Reinhard Geller
Media Arts
The path to the amalgamation of music and painting was quite natural and compelling. In my life as a sound engineer, I ran full of music, and also learned to use the possibilities of the computer quite intuitively. The transfer to painting by computer, with pen, mouse and MIDI controllers was then a step that opened new worlds, everything suddenly wanted to go out to play. Since music is art in time, painting intertwined with it necessarily had to be moving as well.
Since then I have been working on smaller and larger media arts fantasies that are completely worked out and through, from the composition of the music, the recording and mixing of the sounds to the animation of the painterly elements. It's amazing to me: as a painter, I'm more inclined to the realistic; the abstract is often not sufficiently complex for me. As soon as movement comes into play, it turns completely.

This is consistently continued in the work with live improvised visuals
in the project "Scriabin Code" by Martin Albrecht.

All Media Arts work can be adapted to a wide variety of spaces. Ask me:

Initio strepitus - initially: a noise only
MediaArts Fantasy, ultra wide screen video 5460 x 2100 px; Multichannel holistic sound.

"Initio strepitus" was created in 2020 as part of a Corona grant from the state of Rhineland-Palatinate.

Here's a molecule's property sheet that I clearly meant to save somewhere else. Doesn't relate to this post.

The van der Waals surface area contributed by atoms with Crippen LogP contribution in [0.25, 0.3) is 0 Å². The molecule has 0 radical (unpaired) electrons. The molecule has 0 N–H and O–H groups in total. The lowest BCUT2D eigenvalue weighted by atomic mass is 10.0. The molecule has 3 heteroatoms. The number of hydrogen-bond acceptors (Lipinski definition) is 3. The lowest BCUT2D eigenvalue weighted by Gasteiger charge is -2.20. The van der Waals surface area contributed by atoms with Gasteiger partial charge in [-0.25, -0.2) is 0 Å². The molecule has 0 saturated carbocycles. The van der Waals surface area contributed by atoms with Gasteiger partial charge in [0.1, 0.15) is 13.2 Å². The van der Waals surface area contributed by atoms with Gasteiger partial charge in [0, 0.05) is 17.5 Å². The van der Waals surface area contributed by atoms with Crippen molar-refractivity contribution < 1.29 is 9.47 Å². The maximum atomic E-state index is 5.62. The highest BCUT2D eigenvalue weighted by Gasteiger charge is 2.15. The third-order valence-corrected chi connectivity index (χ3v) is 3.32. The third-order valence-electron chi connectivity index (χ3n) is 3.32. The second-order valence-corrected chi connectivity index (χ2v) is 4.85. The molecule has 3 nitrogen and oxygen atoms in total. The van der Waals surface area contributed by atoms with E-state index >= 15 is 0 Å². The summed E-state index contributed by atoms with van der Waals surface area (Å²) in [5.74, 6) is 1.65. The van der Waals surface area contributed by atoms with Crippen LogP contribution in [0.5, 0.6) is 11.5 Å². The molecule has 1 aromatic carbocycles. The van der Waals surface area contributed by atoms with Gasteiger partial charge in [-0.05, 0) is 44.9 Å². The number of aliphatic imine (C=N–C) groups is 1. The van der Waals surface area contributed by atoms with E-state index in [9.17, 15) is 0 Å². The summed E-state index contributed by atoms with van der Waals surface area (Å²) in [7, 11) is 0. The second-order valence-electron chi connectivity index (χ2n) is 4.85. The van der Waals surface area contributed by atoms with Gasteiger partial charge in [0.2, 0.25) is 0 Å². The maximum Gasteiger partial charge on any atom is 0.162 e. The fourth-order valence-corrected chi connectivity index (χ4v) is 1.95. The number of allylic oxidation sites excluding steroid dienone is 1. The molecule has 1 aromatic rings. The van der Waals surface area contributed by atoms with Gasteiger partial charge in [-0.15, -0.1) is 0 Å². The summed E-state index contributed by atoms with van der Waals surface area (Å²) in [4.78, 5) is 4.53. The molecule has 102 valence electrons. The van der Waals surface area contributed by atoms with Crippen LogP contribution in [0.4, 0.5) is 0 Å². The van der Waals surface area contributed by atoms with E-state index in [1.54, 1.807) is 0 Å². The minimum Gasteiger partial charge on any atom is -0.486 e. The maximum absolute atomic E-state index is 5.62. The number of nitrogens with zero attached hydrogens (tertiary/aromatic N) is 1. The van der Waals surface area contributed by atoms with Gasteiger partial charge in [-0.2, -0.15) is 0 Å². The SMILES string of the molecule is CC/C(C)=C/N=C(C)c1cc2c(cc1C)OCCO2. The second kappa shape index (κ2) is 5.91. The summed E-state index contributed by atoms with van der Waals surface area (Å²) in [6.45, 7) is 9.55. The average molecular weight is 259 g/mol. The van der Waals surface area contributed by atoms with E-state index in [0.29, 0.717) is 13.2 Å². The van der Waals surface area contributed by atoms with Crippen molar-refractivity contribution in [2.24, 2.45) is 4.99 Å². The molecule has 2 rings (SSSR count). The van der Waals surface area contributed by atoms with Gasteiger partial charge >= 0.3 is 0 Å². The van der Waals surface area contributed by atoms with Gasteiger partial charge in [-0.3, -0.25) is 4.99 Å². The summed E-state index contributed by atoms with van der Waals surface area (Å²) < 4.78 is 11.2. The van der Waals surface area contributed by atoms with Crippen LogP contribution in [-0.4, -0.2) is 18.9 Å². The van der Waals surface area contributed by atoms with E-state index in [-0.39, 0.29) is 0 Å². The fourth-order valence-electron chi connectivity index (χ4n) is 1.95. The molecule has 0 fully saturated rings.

The project explores noise, or dust, as a source material for artistic formation. This happens consistently and meaningfully at the primeval event par excellence: The Big Bang. Here, out of nothingness and undefinable time, EVERYTHING comes into being: All matter, all time, all space dimensions, all energy (all fantasy, all hunger, all hoidoi and mumbo jumbo...)
All this is really fantasy and hard to prove scientifically, the Big Bang and everything else.
And of course also my fantasy.

MediaArts Fantasy, ultra wide screen video 5460 x 2010 px and 18 channel holistic sound

Tempus" was also supported by a project grant from the state of Rhineland-Palatinate.
Here it is fundamentally about time. Music apparently only works in time. With painting or sculpture, however, time seems to be frozen. Moving painting liquefies this frozen time again. But is frozen music also possible in time? Such and other questions are explored artistically, aesthetically, playfully, and also naively scientific.

MediaArts-Symphony, 2013, Panoramic-Video (5760 x 1080 px), 10-Channel-Sound; 43 Min.
Created for the "TransEuropean CultureGrooves" 2013 in Ebertsheim/Pfalz. Since then, the MediaArts symphony has been shown many times. SoNoVin intertwines music and moving painting in the most intimate way. Despite all complexity, there seems to be an immediate access, although it is hardly possible for the numerous spectators/listeners to express what they experience in words. Therefore I will not even try. I rather provide an adapted, web-suitable version of the last 12 minutes of the altogether 43-minute piece, which at least gives an idea of what can be experienced there on the 15 m wide panorama screen with super HD video and holographic 10-channel sound. Please imagine that the image occupies the entire viewing area, the surrounding space disappears. You are not watching, you are inside. There is a pull into a world all of its own!
The video tries to trace the curvature of the screen. It might help to read the introduction to it, which was printed in the catalog. And please: use proper speakers or headphones! Thanks...

Lullaby for an Underwater Continent